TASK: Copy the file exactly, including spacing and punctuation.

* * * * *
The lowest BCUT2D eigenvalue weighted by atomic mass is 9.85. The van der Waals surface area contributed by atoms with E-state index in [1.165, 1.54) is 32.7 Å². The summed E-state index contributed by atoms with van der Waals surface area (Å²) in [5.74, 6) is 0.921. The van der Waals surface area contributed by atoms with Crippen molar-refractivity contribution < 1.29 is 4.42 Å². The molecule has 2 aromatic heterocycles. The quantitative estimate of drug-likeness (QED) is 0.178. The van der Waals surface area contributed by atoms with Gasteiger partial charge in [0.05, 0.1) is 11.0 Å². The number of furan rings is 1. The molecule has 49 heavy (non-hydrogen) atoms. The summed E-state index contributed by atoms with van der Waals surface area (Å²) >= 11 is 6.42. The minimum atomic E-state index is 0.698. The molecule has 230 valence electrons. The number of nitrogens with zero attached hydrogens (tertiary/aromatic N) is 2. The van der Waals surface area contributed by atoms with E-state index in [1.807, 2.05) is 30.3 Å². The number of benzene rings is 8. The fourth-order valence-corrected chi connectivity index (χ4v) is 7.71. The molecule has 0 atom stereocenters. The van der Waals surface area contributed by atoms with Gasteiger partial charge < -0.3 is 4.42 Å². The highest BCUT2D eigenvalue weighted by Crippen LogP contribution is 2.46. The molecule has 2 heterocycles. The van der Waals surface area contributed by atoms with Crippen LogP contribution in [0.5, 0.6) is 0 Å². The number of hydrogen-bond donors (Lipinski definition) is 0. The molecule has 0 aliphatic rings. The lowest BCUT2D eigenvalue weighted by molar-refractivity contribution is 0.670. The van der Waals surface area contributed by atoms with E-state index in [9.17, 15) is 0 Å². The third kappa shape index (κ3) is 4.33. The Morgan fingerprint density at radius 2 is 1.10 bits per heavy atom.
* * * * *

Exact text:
The lowest BCUT2D eigenvalue weighted by atomic mass is 9.85. The van der Waals surface area contributed by atoms with E-state index in [1.165, 1.54) is 32.7 Å². The summed E-state index contributed by atoms with van der Waals surface area (Å²) in [5.74, 6) is 0.921. The van der Waals surface area contributed by atoms with Crippen molar-refractivity contribution < 1.29 is 4.42 Å². The molecule has 2 aromatic heterocycles. The quantitative estimate of drug-likeness (QED) is 0.178. The van der Waals surface area contributed by atoms with Gasteiger partial charge in [0.05, 0.1) is 11.0 Å². The number of furan rings is 1. The molecule has 49 heavy (non-hydrogen) atoms. The summed E-state index contributed by atoms with van der Waals surface area (Å²) >= 11 is 6.42. The minimum atomic E-state index is 0.698. The molecule has 230 valence electrons. The number of nitrogens with zero attached hydrogens (tertiary/aromatic N) is 2. The van der Waals surface area contributed by atoms with E-state index in [1.807, 2.05) is 30.3 Å². The number of benzene rings is 8. The fourth-order valence-corrected chi connectivity index (χ4v) is 7.71. The molecule has 0 atom stereocenters. The van der Waals surface area contributed by atoms with Gasteiger partial charge < -0.3 is 4.42 Å². The highest BCUT2D eigenvalue weighted by Crippen LogP contribution is 2.46. The molecule has 2 heterocycles. The van der Waals surface area contributed by atoms with Crippen LogP contribution in [0.5, 0.6) is 0 Å². The number of hydrogen-bond donors (Lipinski definition) is 0. The molecule has 0 aliphatic rings. The lowest BCUT2D eigenvalue weighted by molar-refractivity contribution is 0.670. The van der Waals surface area contributed by atoms with E-state index in [9.17, 15) is 0 Å². The third kappa shape index (κ3) is 4.33. The Morgan fingerprint density at radius 2 is 1.10 bits per heavy atom.